Choosing trees for hurricane resistance

Bennett Joffrion  |  1/14/2007 9:29:40 AM

Trees and shrubs can provide a valuable buffer that can reduce storm damage. Foliage density and topography can modify wind speed and direction; however, high winds and storms can cause damage to trees. Studies of trees following hurricanes offer the ability to place trees in one of two categories -- “Survivor Trees” or “Victim Trees."

Survivor Tree – a compact tree that has a major tap root and well-developed secondary roots. It also has a well-tapered trunk, and its center of gravity is low. Survivor trees that are healthy, young-to-middle-aged and well-maintained survive storms well.

Victim Tree – a shallow-rooted tree with a high center of gravity that is weighed down by a dense canopy. Victim trees are generally fast-growing and weak-wooded. In storms they usually either snap or uproot.

Characteristics of Wind-Resistant Trees

  • Native Species
  • Slow-Growing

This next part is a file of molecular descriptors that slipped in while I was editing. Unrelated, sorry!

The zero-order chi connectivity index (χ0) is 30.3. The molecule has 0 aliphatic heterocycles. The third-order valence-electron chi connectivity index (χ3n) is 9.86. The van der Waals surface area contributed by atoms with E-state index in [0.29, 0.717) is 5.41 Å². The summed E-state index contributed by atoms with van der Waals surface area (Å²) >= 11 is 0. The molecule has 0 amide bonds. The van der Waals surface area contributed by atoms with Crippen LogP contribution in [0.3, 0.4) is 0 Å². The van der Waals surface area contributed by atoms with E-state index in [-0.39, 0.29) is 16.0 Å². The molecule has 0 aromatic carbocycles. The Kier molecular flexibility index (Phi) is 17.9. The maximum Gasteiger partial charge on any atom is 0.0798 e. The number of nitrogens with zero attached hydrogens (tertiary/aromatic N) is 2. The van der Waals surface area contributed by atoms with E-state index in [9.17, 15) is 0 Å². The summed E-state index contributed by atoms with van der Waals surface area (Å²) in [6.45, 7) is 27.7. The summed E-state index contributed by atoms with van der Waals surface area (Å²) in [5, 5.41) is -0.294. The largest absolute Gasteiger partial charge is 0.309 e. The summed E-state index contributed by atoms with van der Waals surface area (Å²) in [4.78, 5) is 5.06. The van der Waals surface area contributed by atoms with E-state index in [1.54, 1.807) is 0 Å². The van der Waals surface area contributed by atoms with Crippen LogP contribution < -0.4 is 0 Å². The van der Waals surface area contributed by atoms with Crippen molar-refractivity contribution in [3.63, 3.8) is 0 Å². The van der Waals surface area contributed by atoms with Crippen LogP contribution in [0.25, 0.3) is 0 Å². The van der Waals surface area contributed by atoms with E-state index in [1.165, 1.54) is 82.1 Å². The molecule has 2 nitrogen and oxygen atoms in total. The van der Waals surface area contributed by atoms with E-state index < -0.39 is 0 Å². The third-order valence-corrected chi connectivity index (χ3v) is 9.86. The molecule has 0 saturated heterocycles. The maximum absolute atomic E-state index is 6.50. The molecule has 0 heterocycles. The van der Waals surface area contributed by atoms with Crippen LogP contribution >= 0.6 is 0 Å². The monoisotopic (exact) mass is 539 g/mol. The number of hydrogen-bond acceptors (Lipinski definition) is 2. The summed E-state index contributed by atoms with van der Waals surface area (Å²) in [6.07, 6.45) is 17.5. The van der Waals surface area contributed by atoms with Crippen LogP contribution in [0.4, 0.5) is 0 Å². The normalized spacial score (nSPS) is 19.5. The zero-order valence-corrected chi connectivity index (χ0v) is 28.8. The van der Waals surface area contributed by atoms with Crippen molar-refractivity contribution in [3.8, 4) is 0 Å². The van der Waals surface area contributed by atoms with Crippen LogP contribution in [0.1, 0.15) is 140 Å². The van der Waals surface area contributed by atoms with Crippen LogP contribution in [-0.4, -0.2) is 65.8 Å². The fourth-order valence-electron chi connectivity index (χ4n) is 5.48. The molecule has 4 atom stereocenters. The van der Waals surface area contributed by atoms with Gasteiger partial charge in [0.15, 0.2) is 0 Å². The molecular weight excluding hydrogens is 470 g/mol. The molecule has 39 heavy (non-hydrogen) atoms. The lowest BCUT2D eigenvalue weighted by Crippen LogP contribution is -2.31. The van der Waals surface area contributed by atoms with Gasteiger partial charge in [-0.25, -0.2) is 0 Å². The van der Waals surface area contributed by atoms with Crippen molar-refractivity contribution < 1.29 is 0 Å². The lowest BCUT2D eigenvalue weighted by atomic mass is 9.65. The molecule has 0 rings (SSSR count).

• Hard Woods
  • Low Center of Gravity
  • Deep Penetrating Radial Roots
  • Open Branching Character
  • Heavy, Stout Leaders, Flexible Limbs and Short Leaf Branching
  • Small, Fine-Textured Leaf
  • Deciduous Leaves

“Survivor” Trees

LSU Landscape Professor D.G. “Buck” Abbey's Top 10 Hurricane-Resistant Trees

  • Bald Cypress
  • Live Oak
  • Sabal Palm
  • Windmill Palm
  • Mexican Fan Palm
  • Black Gum
  • Cow Oak
  • Iron Wood
  • Shumard Oak
  • Winged Elm

Other Good Wind-Resistant Tree Species:

  • American Elm
  • American Holly
  • American Hop Hornbean
  • Black Locust
  • Catalpa
  • Cherrybark Oak
  • Cherry Laurel
  • Crape Myrtle
  • Dahoon Holly
  • Green Ash
  • Hackberry
  • Nuttall Oak
  • Osage Orange
  • Pond Cypress
  • River Birch
  • Savannah Holly
  • Southern Magnolia
  • Sycamore
  • Sweet Bay Magnolia
  • Sweet Gum
  • Tulip Tree
  • Willow Oak

“Victim” or Weak-Wood Trees

  • Pecans
  • Pines
  • Some Red Oaks
  • Red Cedars
  • Ornamental Pears
  • Willows
  • Silver Maples
  • Box Edlers
  • Cottonwoods
  • Hickories
  • Some Elms

Mature water oaks were severely damaged along Hurricane Andrew's path. These trees have short, shallow roots. It is a classic example of fast-growing, weak-wooded trees that have a shallow root system growing in heavy clay soil and were either uprooted or had stems snapped.

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